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Genius goes legal in lyrics dispute with Google and LyricFind

By | Published on Wednesday 4 December 2019


Lyrics website Genius has sued Google and lyrics aggregator LyricFind in an ongoing dispute over where the search giant gets its lyrics from. As revealed when this dispute first became public back in June, Genius reckons that some sneaky use of apostrophes – and subsequently spaces – proves that Google has been using lyrics from its database without permission.

When you search for a song on the Google search engine it usually displays the lyrics to said song in one of its ‘information boxes’, as well as linking you off to other websites that also publish lyrics, such as Genius. Google gets the lyrics for its information boxes via various licensing partnerships, including one with the company LyricFind.

Genius says that, for various reasons, it began to suspect that some of the lyrics being displayed by Google had actually come from its database. To confirm its suspicions, it started strategically placing straight and curly apostrophes in certain sets of lyrics so that, if you treated those apostrophes as dots and dashes respectively, they would spell out ‘redhanded’ in Morse code.

This, the company says, confirmed that Google was indeed displaying lyrics from its database without permission.

In the new lawsuit filed with the New York courts yesterday, Genius says that it first alerted Google to this fact in 2017. Over the following year Google repeatedly said that it was looking into the problem, but never came back with any formal explanation. So, in 2018, Genius stepped up its apostrophes trick to further confirm that Google was definitely tapping its database.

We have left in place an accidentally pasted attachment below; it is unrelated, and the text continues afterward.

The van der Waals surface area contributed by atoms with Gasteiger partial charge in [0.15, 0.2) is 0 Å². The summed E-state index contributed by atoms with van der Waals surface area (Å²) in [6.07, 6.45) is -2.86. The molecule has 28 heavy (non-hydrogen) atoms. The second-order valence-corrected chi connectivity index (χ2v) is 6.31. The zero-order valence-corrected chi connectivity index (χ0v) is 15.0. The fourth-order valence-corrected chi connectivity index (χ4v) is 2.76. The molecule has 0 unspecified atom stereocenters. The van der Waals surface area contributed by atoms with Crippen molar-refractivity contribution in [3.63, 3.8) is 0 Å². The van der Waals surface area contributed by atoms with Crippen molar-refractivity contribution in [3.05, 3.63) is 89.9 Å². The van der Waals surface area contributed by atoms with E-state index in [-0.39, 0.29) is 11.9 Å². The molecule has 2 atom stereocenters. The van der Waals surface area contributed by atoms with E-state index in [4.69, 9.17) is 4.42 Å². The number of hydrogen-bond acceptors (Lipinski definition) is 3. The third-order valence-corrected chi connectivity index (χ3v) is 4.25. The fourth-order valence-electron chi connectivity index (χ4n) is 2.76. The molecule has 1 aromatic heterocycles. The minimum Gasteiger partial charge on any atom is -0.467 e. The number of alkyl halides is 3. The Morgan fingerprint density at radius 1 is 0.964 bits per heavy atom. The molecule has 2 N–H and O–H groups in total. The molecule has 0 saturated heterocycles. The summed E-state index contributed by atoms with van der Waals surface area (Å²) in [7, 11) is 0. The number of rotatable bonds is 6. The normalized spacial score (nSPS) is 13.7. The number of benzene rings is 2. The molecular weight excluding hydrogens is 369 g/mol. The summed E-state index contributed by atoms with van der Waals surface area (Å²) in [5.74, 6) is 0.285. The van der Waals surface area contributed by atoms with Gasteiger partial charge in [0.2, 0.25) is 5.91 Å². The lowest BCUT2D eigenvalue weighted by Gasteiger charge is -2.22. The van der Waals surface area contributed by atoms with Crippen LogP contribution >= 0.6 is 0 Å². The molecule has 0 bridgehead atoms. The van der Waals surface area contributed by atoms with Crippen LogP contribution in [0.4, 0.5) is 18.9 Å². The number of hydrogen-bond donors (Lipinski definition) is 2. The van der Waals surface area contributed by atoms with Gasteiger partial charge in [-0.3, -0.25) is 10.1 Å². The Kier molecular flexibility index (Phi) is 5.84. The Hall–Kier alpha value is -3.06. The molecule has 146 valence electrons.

It then wrote again to Google about the problem in April this year. This time the web giant wrote back insisting that it got all of the lyrics that appear in its information boxes from its licensing partners and that it never simply scraped lyric websites like Genius for content. It also asked for further evidence from Genius so that it could further investigate.

That further investigation confirmed that the lyrics Genius reckoned were taken from its database had been provided to Google by LyricFind. Responding to that news, Genius sent LyricFind a cease-and-desist notice. But, the lawsuit says, despite now being aware that lyrics from the Genius database were arriving on the Google site via LyricFind, neither of the two companies “took any steps to cease such conduct”.

Then came an article on the dispute in the Wall Street Journal in June. Both Google and LyricFind publicly responded to that article, the former pushing responsibility onto the latter (partly by starting to list the source of its lyrics in its information boxes), and the latter insisting that it was not knowingly lifting lyrics from the Genius website.

In a blog post, LyricFind said that it employed a global content team who compiled the lyrics contained in its database from multiple sources. As an aggregator that directly works with many music publishers, those sources include its music industry partners, so publishers, songwriters and artists.

Given that parts of the music publishing sector are famously slack when it comes to data management, LyricFind’s content team also sometimes has to source, enhance or correct lyrics from elsewhere, even when they have licensing deals with the owners of those lyrics. In theory that might have once included checking the crowdsourced lyrics published by Genius.

However, the blog post went on: “Some time ago, Ben Gross from Genius notified LyricFind that they believed they were seeing Genius lyrics in LyricFind’s database. As a courtesy to Genius, our content team was instructed not to consult Genius as a source. Recently Genius raised the issue again and provided a few examples. All of those examples were also available on many other lyric sites and services, raising the possibility that our team unknowingly sourced Genius lyrics from another location”.